But you’re huge. You’ve been president of their societies and very well respected. So I went to China, this is 2010. And the Chinese surgeons were very gifted, talented surgeons and they don’t use that much Mesh, it’s just they have what, a billion and a half patient patients, potential patients. And it’s just not feasible in their economy to use Mesh for everyone. But in the bigger centers, they’re starting to use a lot of Mesh and newer meshes and they were giving us case studies of look at these patients that we did showing us pictures. And I’ll tell you some of us were sitting there going, oh I wouldn’t have done that. And they were showing us look at all these great cases we’re doing, but they were about 10 to 15 years behind US delegation and European delegation. I was there and it occurred to us that their learning curve and their exposure is about 10 to 15 years before us. So we’ve learned not to do what they were showing us. They had an open abdomen, they used a E P T F E Mesh. We’ll never do that. And what do you see in your experience in Latin America in central and South America?

Speaker 2 (00:35:40):

I can really see what you’re saying. I’ve been to China twice for work and they have this huge hospital. I mean a thousand bad hospital is a small hospital. Yeah,

Speaker 1 (00:35:53):


Speaker 2 (00:35:54):

It’s unbelievable. And the hospitals are so big with so big faculty, they are their own societies and they have their own social living and learning on that close organized group of physicians. And there’s a lot of respect. So to challenge a senior surgeon is much harder than happens here in the us. Latin America. I think that is much more close to us here in US than actually the Asia type. We have the traditional surgical school of Latin America was Argentina until the sixties more or less. And then Argentina become a very problematic country regarding economic economy and everything. And on other hand, Brazil improve a lot. So nowadays, and I, I’m biased because I’m Brazilian, but travel along, I see the Brazilian surgery bypassing the other countries. I’m not, don’t take me wrong, it’s just because we are such a bigger country and we have a decent economy for the last two decades that we were able to accomplish some improvement.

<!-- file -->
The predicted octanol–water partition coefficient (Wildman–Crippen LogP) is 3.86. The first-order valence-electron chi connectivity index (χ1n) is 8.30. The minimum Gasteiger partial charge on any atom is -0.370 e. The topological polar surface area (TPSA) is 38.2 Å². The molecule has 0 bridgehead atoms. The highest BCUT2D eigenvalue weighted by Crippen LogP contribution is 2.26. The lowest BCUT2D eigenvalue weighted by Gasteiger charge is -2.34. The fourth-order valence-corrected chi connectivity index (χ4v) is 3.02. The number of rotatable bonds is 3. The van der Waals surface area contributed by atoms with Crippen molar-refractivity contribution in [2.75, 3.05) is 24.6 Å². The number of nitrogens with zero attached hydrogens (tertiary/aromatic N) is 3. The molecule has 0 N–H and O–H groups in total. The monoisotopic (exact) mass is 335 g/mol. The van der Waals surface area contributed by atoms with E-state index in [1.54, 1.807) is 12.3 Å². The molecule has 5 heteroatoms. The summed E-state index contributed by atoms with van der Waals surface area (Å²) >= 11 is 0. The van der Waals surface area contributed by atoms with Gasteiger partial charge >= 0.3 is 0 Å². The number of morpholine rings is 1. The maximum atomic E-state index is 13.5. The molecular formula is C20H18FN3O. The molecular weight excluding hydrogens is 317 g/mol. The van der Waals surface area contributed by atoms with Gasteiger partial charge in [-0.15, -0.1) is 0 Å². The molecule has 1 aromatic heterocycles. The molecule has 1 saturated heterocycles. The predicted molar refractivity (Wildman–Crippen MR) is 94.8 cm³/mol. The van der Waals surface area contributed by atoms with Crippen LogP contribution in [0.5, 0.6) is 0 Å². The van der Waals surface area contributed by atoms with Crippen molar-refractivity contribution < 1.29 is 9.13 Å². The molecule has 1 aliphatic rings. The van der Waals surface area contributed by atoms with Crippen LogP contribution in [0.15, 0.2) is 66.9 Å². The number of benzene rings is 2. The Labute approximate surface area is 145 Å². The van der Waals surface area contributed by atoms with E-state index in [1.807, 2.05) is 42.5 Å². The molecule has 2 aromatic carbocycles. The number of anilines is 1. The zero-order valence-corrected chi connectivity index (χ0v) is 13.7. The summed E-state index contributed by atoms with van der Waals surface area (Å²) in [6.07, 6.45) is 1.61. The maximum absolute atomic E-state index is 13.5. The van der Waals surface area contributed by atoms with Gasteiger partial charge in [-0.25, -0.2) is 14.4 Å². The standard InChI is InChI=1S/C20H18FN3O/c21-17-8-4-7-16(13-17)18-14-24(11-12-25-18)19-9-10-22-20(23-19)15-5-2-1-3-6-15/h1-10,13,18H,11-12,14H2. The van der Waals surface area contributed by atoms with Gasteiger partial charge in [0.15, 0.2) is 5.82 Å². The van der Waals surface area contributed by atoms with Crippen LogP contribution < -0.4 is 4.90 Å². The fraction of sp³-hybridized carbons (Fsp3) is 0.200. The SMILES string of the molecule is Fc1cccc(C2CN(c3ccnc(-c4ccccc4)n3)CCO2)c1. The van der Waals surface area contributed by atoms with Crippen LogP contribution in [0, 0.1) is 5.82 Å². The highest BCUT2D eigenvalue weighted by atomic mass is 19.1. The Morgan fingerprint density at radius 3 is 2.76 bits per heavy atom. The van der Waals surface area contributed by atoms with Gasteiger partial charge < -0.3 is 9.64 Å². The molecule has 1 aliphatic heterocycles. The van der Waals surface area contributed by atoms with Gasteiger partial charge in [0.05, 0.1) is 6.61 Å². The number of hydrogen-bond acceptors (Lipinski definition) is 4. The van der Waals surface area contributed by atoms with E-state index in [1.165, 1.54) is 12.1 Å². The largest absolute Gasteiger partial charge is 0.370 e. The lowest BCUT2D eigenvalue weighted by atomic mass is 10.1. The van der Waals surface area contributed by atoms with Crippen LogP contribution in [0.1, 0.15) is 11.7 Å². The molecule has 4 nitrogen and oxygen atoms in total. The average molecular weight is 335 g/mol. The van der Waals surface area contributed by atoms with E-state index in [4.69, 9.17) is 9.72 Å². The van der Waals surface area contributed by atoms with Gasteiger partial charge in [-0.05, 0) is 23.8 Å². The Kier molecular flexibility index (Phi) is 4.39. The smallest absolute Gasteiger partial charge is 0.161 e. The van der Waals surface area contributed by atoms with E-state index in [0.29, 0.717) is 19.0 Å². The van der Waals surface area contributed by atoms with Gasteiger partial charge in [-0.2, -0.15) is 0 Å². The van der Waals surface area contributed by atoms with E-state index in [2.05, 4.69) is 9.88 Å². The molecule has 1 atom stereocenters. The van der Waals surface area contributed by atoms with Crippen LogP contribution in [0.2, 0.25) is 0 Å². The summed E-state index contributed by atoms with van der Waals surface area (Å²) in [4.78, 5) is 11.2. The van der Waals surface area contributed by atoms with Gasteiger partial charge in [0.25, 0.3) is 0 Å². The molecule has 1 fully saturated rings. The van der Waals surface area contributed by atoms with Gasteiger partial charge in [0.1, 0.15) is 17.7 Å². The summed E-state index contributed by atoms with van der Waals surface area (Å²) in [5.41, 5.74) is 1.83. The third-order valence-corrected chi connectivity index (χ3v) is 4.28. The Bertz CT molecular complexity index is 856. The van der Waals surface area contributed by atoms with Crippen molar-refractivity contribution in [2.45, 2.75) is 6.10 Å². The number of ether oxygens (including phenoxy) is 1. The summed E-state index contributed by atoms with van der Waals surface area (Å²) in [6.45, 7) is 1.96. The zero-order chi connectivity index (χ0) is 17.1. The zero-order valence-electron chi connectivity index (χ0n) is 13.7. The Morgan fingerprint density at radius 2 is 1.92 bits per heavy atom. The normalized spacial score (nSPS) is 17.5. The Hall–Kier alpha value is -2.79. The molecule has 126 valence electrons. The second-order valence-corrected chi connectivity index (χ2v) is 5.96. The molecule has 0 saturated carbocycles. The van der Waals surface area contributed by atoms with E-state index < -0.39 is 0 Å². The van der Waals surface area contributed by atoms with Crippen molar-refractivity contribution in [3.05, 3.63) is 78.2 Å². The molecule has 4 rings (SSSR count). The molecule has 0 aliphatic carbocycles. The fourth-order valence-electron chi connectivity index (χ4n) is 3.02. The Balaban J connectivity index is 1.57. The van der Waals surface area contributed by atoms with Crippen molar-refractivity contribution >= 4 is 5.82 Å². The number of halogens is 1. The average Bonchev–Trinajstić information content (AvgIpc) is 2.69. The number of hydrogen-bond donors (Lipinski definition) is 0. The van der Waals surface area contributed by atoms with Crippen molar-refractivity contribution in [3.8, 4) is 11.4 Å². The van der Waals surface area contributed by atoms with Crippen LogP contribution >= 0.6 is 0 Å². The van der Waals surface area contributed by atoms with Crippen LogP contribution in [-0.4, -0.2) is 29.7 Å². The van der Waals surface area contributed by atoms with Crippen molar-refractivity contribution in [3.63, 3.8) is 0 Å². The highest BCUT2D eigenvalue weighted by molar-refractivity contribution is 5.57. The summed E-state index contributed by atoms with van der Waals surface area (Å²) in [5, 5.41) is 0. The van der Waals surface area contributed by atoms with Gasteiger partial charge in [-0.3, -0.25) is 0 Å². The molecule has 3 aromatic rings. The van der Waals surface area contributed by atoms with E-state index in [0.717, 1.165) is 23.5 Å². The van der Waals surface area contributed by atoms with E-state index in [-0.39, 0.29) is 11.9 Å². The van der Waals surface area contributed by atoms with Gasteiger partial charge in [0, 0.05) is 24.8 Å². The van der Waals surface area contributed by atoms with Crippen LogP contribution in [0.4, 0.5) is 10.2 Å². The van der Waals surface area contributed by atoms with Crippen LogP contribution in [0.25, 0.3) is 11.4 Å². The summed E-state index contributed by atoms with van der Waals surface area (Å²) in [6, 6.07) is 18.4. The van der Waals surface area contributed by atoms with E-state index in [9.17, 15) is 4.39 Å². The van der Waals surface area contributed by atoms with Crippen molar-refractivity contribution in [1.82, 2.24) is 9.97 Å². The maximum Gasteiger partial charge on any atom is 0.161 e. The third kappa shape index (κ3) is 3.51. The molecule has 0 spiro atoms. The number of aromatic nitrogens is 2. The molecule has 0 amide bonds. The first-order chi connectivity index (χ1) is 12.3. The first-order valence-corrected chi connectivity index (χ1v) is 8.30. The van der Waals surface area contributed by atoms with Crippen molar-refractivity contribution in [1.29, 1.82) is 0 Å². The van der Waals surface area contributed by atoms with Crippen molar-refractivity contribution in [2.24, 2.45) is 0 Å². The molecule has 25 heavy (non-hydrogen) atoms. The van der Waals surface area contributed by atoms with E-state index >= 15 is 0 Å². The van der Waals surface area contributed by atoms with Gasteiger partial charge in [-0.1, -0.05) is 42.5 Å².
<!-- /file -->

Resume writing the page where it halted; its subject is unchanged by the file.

Speaker 2 (00:37:06):

I give a quick example. Brazil has over 50 robots and you talk with Argentina and they have four or five. So it is that kind of disparity. And don’t get me wrong, healthcare in Brazil can be very, very bad. But we have this eager to learn and we learn on some not perfect conditions. So we adapt a lot our variability. So we are more creative in how to adapt and always remember you showing the adapt for tap procedures. Yes, yes. And that’s a typical thing that a Brazilian surgeon will do to be I use it. Use, yeah. Yes. But it’s not common in us to see that. Right. You need to agree with me for sure. And that’ll be absolutely normal in Brazil or in Argentina or in Chile. But the surgeon, lifetime surgeon in Latin America has improved a lot. The problem is the access to technology.

Speaker 2 (00:38:02):